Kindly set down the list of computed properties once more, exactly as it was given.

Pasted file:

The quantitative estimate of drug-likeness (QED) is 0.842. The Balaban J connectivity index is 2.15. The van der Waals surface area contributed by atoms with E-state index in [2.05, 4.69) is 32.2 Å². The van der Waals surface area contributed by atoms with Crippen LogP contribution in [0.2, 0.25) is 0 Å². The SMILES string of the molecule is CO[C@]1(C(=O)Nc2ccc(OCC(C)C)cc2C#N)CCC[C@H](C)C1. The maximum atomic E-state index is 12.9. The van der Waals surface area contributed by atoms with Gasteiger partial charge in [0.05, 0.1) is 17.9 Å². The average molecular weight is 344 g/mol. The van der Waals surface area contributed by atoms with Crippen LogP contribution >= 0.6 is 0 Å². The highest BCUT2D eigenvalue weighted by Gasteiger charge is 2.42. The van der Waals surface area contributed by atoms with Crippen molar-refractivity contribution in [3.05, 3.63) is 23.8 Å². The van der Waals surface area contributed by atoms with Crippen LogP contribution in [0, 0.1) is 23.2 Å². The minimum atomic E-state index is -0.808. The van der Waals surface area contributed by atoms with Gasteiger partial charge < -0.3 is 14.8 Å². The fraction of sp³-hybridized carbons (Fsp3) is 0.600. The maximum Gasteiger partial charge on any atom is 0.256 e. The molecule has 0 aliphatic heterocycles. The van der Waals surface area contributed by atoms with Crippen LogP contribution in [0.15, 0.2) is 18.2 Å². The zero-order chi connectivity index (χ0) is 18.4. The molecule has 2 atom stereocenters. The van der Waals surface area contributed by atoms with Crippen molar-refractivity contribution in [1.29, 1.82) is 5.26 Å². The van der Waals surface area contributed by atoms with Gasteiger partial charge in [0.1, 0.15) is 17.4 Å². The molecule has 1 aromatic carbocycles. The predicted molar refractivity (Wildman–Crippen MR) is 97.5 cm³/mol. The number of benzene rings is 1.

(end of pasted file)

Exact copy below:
The quantitative estimate of drug-likeness (QED) is 0.842. The Balaban J connectivity index is 2.15. The van der Waals surface area contributed by atoms with E-state index in [2.05, 4.69) is 32.2 Å². The van der Waals surface area contributed by atoms with Crippen LogP contribution in [0.2, 0.25) is 0 Å². The SMILES string of the molecule is CO[C@]1(C(=O)Nc2ccc(OCC(C)C)cc2C#N)CCC[C@H](C)C1. The maximum atomic E-state index is 12.9. The van der Waals surface area contributed by atoms with Gasteiger partial charge in [0.05, 0.1) is 17.9 Å². The average molecular weight is 344 g/mol. The van der Waals surface area contributed by atoms with Crippen LogP contribution >= 0.6 is 0 Å². The highest BCUT2D eigenvalue weighted by Gasteiger charge is 2.42. The van der Waals surface area contributed by atoms with Crippen molar-refractivity contribution in [3.05, 3.63) is 23.8 Å². The van der Waals surface area contributed by atoms with Crippen LogP contribution in [0, 0.1) is 23.2 Å². The minimum atomic E-state index is -0.808. The van der Waals surface area contributed by atoms with Gasteiger partial charge < -0.3 is 14.8 Å². The fraction of sp³-hybridized carbons (Fsp3) is 0.600. The maximum Gasteiger partial charge on any atom is 0.256 e. The molecule has 0 aliphatic heterocycles. The van der Waals surface area contributed by atoms with Crippen LogP contribution in [0.15, 0.2) is 18.2 Å². The zero-order chi connectivity index (χ0) is 18.4. The molecule has 2 atom stereocenters. The van der Waals surface area contributed by atoms with Crippen molar-refractivity contribution in [1.29, 1.82) is 5.26 Å². The van der Waals surface area contributed by atoms with Gasteiger partial charge in [0.1, 0.15) is 17.4 Å². The molecule has 1 aromatic carbocycles. The predicted molar refractivity (Wildman–Crippen MR) is 97.5 cm³/mol. The number of benzene rings is 1.